• Projects are GitLab’s primary entity of organization.
  • Projects you have access to are listed in the “Your projects” tab on the project overview page.
  • The project overview page is GitLab’s homepage unless configured differently.
  • You can search for projects in the top menu, the top search bar and on the “Explore projects” tab of project overview page.
  • A project’s visibility can be set to either private, internal, or public.
  • On some instances a visibility class is disabled.
  • Groups can contain projects and other groups.
  • A top-level group is a group not contained in another.
  • A subgroup is a group contained in another.
  • Groups you have access to are listed in the “Your groups” tab on the group overview page.
  • You can search for groups in the top menu, the top search bar and on the “Explore groups” tab of group overview page.

GitLab Projects

  • Creating a GitLab project requires not more than a few clicks and providing a name.
  • Changing the name of description of a GitLab project after creation has no indirect consequences.
  • You can fill a fresh GitLab project’s repository by pushing a local repository.
  • You can archive a project (and you can delete a project, but often should not.)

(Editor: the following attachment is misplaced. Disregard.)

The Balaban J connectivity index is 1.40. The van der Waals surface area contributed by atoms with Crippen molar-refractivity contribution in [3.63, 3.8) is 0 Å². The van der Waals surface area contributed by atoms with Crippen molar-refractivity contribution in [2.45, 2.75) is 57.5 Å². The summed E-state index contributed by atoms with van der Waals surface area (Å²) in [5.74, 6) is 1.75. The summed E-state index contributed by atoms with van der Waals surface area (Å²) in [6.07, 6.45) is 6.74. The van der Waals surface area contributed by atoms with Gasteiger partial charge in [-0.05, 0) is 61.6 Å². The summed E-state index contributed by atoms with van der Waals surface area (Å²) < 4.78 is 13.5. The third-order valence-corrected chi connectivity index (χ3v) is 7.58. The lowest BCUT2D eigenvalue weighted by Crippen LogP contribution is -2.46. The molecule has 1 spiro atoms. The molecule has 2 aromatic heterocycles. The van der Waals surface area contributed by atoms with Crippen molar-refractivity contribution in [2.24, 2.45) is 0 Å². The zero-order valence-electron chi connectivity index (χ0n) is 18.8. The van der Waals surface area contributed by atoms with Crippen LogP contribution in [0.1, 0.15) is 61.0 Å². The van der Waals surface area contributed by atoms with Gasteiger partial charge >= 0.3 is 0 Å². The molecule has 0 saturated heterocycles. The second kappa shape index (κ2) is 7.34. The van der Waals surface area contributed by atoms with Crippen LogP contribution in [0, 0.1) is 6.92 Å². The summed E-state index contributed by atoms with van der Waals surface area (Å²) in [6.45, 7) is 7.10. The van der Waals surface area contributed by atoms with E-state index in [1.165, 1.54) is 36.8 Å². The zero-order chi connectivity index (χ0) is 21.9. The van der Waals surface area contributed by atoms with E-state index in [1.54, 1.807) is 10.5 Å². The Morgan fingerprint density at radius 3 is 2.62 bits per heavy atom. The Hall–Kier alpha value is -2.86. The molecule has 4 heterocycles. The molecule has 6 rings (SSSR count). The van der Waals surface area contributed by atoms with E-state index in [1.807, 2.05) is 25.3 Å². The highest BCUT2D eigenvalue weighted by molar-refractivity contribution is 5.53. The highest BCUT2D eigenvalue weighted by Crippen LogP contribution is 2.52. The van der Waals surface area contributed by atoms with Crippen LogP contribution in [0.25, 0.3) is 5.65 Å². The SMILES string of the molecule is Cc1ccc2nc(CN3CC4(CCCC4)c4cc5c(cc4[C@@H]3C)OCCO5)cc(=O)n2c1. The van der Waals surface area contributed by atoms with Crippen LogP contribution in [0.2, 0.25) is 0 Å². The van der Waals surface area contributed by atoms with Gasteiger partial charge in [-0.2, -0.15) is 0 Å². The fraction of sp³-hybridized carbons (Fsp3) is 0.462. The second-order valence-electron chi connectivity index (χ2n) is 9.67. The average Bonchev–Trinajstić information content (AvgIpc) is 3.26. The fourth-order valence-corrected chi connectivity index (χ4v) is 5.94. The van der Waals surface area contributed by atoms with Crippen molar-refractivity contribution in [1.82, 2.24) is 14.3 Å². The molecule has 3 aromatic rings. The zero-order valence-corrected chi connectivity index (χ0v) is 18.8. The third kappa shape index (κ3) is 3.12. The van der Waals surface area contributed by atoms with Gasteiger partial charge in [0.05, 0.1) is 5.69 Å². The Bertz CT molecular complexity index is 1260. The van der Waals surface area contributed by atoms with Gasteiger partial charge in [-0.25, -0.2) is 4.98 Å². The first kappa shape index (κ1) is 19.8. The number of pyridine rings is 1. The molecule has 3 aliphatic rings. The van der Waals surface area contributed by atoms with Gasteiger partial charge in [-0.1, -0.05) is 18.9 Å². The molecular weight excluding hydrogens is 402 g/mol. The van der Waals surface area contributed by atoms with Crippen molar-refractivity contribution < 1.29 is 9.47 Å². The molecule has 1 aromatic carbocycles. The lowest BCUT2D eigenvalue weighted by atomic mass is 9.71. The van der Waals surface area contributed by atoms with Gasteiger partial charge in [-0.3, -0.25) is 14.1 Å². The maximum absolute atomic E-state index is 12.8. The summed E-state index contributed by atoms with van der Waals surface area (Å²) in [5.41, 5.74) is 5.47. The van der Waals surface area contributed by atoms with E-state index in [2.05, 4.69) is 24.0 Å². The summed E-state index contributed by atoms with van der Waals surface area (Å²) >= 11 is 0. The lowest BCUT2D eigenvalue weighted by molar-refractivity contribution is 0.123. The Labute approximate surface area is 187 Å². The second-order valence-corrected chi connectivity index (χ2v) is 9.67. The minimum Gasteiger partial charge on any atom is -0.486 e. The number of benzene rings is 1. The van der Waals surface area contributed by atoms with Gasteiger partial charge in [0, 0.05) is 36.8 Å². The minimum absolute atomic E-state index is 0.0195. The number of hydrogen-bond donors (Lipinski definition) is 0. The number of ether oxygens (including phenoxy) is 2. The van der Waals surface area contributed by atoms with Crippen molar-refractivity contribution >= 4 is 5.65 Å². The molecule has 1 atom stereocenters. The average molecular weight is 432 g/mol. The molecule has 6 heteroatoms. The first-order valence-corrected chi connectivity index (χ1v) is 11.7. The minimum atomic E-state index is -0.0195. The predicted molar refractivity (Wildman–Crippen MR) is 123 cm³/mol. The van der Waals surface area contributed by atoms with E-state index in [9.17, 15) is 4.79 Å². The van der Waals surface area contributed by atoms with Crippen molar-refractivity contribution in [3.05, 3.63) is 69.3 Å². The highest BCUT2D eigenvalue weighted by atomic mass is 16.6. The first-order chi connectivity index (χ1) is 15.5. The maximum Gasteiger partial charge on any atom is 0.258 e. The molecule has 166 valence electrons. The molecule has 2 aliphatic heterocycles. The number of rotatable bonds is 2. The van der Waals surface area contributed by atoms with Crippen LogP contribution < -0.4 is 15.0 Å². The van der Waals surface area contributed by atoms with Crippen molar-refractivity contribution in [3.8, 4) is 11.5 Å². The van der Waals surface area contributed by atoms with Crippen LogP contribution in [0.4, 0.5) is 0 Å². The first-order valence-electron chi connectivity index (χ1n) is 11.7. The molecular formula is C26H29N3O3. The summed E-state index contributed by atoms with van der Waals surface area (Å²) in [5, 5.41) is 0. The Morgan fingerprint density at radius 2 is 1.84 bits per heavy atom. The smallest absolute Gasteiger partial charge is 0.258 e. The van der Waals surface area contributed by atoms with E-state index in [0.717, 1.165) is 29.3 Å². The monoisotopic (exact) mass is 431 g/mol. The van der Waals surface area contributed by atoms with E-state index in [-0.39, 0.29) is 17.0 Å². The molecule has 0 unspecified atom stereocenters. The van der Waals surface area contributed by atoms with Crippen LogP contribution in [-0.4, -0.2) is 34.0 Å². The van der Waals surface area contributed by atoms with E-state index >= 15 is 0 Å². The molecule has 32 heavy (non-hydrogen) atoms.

• Adding others as members allows them to directly contribute to your projects
  • Members with sufficient rights can independently contribute to repositories
  • You update your local repositories relative to the GitLab repository with the git pull command
  • You send changes committed in your local repository to the GitLab repository with the git push command.


  • Groups and subgroups are used to organize projects.
  • Groups can have members.
  • Projects and groups inherit members from the group they belong to.


  • GitLab has a feature to manage issues of a project.
  • Issues consist of titles and descriptions.
  • Issues can be open or closed.
  • Labels can be assigned to issues.
  • Users can be assigned to issues.
  • Boards can give an overview of issues and their stats.
  • An issue’s state can be manipulated in the board view.

Merge Requests

  • You can create a project with a copy of another project’s repository by forking it.
  • You can suggest changes to a project that you have no write access to through a merge request.
  • You can close issues by use of certain keywords in merge request descriptions or commit messages.

Process Automation